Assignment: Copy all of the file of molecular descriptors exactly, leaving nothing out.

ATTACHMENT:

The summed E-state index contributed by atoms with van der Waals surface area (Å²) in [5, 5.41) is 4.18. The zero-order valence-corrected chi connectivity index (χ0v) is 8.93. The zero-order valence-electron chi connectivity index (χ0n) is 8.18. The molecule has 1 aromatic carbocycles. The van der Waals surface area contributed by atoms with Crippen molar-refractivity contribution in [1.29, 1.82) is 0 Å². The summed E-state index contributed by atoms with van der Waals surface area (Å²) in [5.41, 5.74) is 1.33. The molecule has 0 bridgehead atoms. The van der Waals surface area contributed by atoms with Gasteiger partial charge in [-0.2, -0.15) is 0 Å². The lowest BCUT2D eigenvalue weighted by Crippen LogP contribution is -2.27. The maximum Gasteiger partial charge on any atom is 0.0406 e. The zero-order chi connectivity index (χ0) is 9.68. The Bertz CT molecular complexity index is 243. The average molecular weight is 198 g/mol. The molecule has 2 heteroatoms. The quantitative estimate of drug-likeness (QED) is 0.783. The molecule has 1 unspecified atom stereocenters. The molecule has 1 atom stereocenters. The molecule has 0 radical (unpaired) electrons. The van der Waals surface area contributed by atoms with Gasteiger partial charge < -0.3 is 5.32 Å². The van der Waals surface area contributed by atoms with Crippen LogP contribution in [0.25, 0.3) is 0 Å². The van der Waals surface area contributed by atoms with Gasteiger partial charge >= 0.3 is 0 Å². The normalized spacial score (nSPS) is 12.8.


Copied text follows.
The summed E-state index contributed by atoms with van der Waals surface area (Å²) in [5, 5.41) is 4.18. The zero-order valence-corrected chi connectivity index (χ0v) is 8.93. The zero-order valence-electron chi connectivity index (χ0n) is 8.18. The molecule has 1 aromatic carbocycles. The van der Waals surface area contributed by atoms with Crippen molar-refractivity contribution in [1.29, 1.82) is 0 Å². The summed E-state index contributed by atoms with van der Waals surface area (Å²) in [5.41, 5.74) is 1.33. The molecule has 0 bridgehead atoms. The van der Waals surface area contributed by atoms with Gasteiger partial charge in [-0.2, -0.15) is 0 Å². The lowest BCUT2D eigenvalue weighted by Crippen LogP contribution is -2.27. The maximum Gasteiger partial charge on any atom is 0.0406 e. The zero-order chi connectivity index (χ0) is 9.68. The Bertz CT molecular complexity index is 243. The average molecular weight is 198 g/mol. The molecule has 2 heteroatoms. The quantitative estimate of drug-likeness (QED) is 0.783. The molecule has 1 unspecified atom stereocenters. The molecule has 1 atom stereocenters. The molecule has 0 radical (unpaired) electrons. The van der Waals surface area contributed by atoms with Gasteiger partial charge < -0.3 is 5.32 Å². The van der Waals surface area contributed by atoms with Crippen LogP contribution in [0.25, 0.3) is 0 Å². The van der Waals surface area contributed by atoms with Gasteiger partial charge >= 0.3 is 0 Å². The normalized spacial score (nSPS) is 12.8.